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Texas Instruments and RealNetworks on Monday announced that they have broadened their partnership to offer streaming audio and video software for video equipment that uses digital signal processing (DSP). That equipment includes set-top boxes and video phones based on Internet Protocol (IP), network video appliances, personal video recorders, streaming media servers and security surveillance equipment. TI is a leading manufacturer of DSP chips, which clean up and enhance digital transmissions. As part of the agreement, TI will include RealAudio and RealVideo software in its TMS320C6000 DSP systems, allowing manufacturers of video equipment that use C6000 DSPs to provide their customers with access to audio and video streamed over the Internet. C6000 DSPs that include the RealNetworks software will begin shipping in the fourth quarter.
Fox Broadcasting and the TV Guide Entertainment Network are offering streaming video previews of Fox TV shows, which are broadcast in RealVideo when users click on a Fox ad banner in TV Guide's listings. The new feature comes on the heels of Fox News Online's debut of customizable news broadcasts online. As part of the deal, Fox is sponsoring TV Guide's weekend listings online.
A "town meeting" hosted by ESPN featuring President Clinton and various sports stars will be cybercast on ESPN SportsZone, ABCNews.com, and the White House Web site using RealVideo technology. The 90-minute meeting, scheduled for 5 p.m. PT today, will address such issues as stereotypes and minority hiring in sports and the targeting of inner-city children by sports merchandise manufacturers. Viewers will be able to participate in chat rooms and polls.
The Sync, an Internet audio/video broadcasting company, announced the Net debut of two classic horror films: Nosferatu, a 1922 vampire film, and 1919's psychological drama The Cabinet of Dr. Caligari. Both films are available for free download in RealVideo format.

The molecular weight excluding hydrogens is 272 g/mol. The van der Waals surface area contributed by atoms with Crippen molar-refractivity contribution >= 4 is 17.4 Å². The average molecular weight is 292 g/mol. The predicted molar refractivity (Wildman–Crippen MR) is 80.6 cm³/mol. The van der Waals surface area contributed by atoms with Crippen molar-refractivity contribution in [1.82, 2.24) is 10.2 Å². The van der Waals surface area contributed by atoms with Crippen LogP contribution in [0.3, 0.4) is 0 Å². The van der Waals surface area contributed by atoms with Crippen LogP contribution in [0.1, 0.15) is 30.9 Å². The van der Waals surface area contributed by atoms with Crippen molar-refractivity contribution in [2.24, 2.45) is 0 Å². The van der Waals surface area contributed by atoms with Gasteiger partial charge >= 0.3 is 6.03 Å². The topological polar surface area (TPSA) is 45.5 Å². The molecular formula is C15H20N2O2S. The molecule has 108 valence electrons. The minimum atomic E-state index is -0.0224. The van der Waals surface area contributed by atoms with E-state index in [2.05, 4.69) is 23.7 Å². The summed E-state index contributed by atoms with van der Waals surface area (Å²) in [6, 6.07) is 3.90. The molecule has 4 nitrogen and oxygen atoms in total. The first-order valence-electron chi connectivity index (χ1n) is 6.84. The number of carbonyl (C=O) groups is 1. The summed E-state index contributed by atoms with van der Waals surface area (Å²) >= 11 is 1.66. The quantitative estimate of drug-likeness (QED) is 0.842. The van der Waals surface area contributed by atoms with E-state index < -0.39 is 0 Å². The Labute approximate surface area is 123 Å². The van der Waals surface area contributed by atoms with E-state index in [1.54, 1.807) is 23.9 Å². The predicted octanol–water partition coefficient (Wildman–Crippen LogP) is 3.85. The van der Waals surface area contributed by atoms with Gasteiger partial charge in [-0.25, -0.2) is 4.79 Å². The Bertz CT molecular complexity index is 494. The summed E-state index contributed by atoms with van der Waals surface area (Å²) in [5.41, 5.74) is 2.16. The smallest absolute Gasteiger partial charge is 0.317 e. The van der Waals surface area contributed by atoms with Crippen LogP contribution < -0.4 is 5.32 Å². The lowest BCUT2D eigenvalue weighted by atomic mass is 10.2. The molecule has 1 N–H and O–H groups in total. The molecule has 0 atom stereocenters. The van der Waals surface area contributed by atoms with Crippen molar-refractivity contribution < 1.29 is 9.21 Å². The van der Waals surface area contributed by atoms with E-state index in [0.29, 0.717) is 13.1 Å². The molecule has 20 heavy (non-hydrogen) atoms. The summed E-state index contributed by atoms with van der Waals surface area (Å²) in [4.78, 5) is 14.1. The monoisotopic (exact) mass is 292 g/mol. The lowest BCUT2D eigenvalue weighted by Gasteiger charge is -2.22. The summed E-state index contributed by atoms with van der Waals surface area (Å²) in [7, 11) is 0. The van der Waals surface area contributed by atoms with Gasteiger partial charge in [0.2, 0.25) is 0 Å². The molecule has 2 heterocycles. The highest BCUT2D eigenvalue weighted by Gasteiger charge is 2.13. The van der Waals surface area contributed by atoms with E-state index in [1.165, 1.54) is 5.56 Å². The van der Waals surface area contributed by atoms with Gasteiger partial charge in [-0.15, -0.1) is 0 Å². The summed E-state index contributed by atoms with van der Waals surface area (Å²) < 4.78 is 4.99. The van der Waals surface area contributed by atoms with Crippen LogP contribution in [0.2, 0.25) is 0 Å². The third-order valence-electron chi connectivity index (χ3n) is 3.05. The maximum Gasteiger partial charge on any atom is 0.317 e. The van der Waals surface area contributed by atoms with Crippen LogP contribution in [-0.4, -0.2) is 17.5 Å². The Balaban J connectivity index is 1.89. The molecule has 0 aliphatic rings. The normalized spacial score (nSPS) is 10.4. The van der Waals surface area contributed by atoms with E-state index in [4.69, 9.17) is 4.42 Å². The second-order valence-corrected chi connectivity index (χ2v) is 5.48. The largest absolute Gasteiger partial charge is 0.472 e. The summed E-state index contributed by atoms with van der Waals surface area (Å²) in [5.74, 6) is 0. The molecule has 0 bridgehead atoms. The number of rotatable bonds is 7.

Microsoft upgrades its multimedia streaming software with support for RealAudio and RealVideo content.
The online version of the New York Times has updated its site to offer users RealVideo and RealAudio multimedia plug-ins. The technology allows users to listen to newscasts and watch video clips, including a five-minute radio newscast updated every half-hour. Other additions include new Automobiles, Sports, and Books sections.
Progressive Networks has changed its name to RealNetworks. The company said the move was made to strengthen the relationship between its streaming media products, RealAudio and RealVideo, and the company name. The change is in effect starting today.
RealAudio and RealVideo maker Progressive Networks acquired the substantial assets of film review Web site Film.com. Progressive Networks plans to maintain the site's text-based review format as well as add a "showcase arena" for short films and movie previews.
Several Web tool vendors have announced plans to add support for Progressive Networks' RealAudio and RealVideo streaming technology. The list of companies includes Microsoft, Adobe, Allaire, Sausage Software, Macromedia, Valadeo Technologies, mFactory, Bluestone, and Asymetrix.
Progressive Networks is trying to take some of the hassle out of watching Net video with a new version of its RealVideo software.